The following article is a part of conference coverage from the American Academy of Allergy, Asthma & Immunology Virtual Annual Meeting, being held virtually from February 26 to March 1, 2021. The team at Pulmonology Advisor will be reporting on the latest news and research conducted by leading experts in the field. Check back for more from the AAAAI 2021 Virtual Annual Meeting.
Black/African American and Hispanic individuals compared with White individuals were found to be highly underrepresented in food allergy immunotherapy trials, according to a literature review presented at the American Academy of Allergy, Asthma & Immunology (AAAAI) Virtual Annual Meeting, held from February 26 to March 1, 2021.
Previous research has indicated the efficacy of food allergen immunotherapy; however, Black/African American populations are typically underrepresented in these clinical trials. Therefore, the study authors aimed to determine the racial and ethnic distribution of study participants enrolled food allergy immunotherapy trials.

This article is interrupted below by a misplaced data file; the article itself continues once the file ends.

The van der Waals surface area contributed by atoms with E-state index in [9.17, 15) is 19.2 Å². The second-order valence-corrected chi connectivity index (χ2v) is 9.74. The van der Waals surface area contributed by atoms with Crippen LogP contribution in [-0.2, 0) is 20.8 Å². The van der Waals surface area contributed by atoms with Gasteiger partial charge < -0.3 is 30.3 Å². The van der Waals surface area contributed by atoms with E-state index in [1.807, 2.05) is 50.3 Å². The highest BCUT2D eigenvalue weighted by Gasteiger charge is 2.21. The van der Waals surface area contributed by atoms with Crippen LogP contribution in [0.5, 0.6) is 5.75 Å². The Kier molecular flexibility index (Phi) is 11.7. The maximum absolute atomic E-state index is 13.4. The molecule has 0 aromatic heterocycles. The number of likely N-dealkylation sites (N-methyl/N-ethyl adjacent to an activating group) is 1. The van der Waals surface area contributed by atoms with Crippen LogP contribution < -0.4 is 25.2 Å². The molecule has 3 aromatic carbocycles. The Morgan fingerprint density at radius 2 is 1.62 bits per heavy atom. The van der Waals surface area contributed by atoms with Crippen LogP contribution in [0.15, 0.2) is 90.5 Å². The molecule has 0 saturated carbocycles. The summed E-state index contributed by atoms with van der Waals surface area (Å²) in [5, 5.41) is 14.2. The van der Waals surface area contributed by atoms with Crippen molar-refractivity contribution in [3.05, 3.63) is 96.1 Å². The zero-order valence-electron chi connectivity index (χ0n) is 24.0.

In the current analysis, the study authors conducted a literature review using PubMed, ClinicalTrials.gov, and other resources. A total of 191 articles, of which 135 were human clinical trials, met the study criteria. They collected data on the number of trials reporting on race and ethnicity and the distribution of these study groups.
Study results indicated that 12% (16 articles) of trials — 81.25% of which were conducted in the United States — reported on racial demographics. The authors noted that 81.70% (n=1366) of trials reporting on race and ethnicity included White individuals; 7.66% (n=128) included Asian individuals; 6.46% (n=108) included individuals of multiple/other races; 2.81% (n=47) included Black/African Americans individuals; 1.26% (n=21) included Latino/Hispanic individuals; and 0.12% (n=2) included Native American or Pacific Islander individuals.
Although racial and ethnic demographics were not reported in most trials, White study participants were overrepresented compared with Black/African American and Latino/Hispanic participants who were underrepresented in these pivotal trials.
“Food allergen immunotherapy trials do not represent the general population or food allergy population. Efforts are needed to make sure trials are inclusive and representative,” the study authors concluded.
Davidson L and Jones B. The racial and ethnic makeup of food allergy immunotherapy trials. Presented at: the American Academy of Allergy, Asthma & Immunology (AAAAI) Virtual Annual Meeting; February 26-March 1, 2021. Abstract 297.
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